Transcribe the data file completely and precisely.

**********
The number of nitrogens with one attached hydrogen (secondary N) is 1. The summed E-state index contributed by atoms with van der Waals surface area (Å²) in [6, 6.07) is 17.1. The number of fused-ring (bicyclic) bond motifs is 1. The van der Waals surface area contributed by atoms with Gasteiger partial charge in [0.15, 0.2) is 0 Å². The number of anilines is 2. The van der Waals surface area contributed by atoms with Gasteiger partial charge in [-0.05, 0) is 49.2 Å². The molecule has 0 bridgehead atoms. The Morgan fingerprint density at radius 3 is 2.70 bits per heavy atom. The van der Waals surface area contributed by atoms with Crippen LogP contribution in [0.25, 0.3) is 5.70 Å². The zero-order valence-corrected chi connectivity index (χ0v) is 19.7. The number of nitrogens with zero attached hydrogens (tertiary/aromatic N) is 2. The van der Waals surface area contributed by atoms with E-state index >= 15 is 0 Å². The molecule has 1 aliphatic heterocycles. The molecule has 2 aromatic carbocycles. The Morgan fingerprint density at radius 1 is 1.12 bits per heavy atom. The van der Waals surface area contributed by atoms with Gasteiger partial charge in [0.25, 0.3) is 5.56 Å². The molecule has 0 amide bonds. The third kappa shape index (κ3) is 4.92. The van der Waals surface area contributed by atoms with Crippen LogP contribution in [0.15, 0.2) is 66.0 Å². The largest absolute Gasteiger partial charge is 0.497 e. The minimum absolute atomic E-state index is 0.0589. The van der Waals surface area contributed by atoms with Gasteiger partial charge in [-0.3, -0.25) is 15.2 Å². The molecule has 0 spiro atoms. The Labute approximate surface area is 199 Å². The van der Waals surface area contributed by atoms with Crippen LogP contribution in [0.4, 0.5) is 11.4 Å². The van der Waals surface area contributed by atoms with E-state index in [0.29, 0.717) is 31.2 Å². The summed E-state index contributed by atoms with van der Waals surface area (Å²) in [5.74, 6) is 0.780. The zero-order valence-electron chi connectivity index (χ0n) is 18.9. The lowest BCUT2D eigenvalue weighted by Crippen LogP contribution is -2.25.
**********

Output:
The number of nitrogens with one attached hydrogen (secondary N) is 1. The summed E-state index contributed by atoms with van der Waals surface area (Å²) in [6, 6.07) is 17.1. The number of fused-ring (bicyclic) bond motifs is 1. The van der Waals surface area contributed by atoms with Gasteiger partial charge in [0.15, 0.2) is 0 Å². The number of anilines is 2. The van der Waals surface area contributed by atoms with Gasteiger partial charge in [-0.05, 0) is 49.2 Å². The molecule has 0 bridgehead atoms. The Morgan fingerprint density at radius 3 is 2.70 bits per heavy atom. The van der Waals surface area contributed by atoms with Crippen LogP contribution in [0.25, 0.3) is 5.70 Å². The zero-order valence-corrected chi connectivity index (χ0v) is 19.7. The number of nitrogens with zero attached hydrogens (tertiary/aromatic N) is 2. The van der Waals surface area contributed by atoms with E-state index >= 15 is 0 Å². The molecule has 1 aliphatic heterocycles. The molecule has 2 aromatic carbocycles. The Morgan fingerprint density at radius 1 is 1.12 bits per heavy atom. The van der Waals surface area contributed by atoms with Gasteiger partial charge in [0.25, 0.3) is 5.56 Å². The molecule has 0 amide bonds. The third kappa shape index (κ3) is 4.92. The van der Waals surface area contributed by atoms with Crippen LogP contribution in [0.15, 0.2) is 66.0 Å². The largest absolute Gasteiger partial charge is 0.497 e. The minimum absolute atomic E-state index is 0.0589. The van der Waals surface area contributed by atoms with Gasteiger partial charge in [-0.3, -0.25) is 15.2 Å². The molecule has 0 spiro atoms. The Labute approximate surface area is 199 Å². The van der Waals surface area contributed by atoms with Crippen LogP contribution in [0.4, 0.5) is 11.4 Å². The van der Waals surface area contributed by atoms with E-state index in [0.29, 0.717) is 31.2 Å². The summed E-state index contributed by atoms with van der Waals surface area (Å²) in [5.74, 6) is 0.780. The zero-order valence-electron chi connectivity index (χ0n) is 18.9. The lowest BCUT2D eigenvalue weighted by Crippen LogP contribution is -2.25.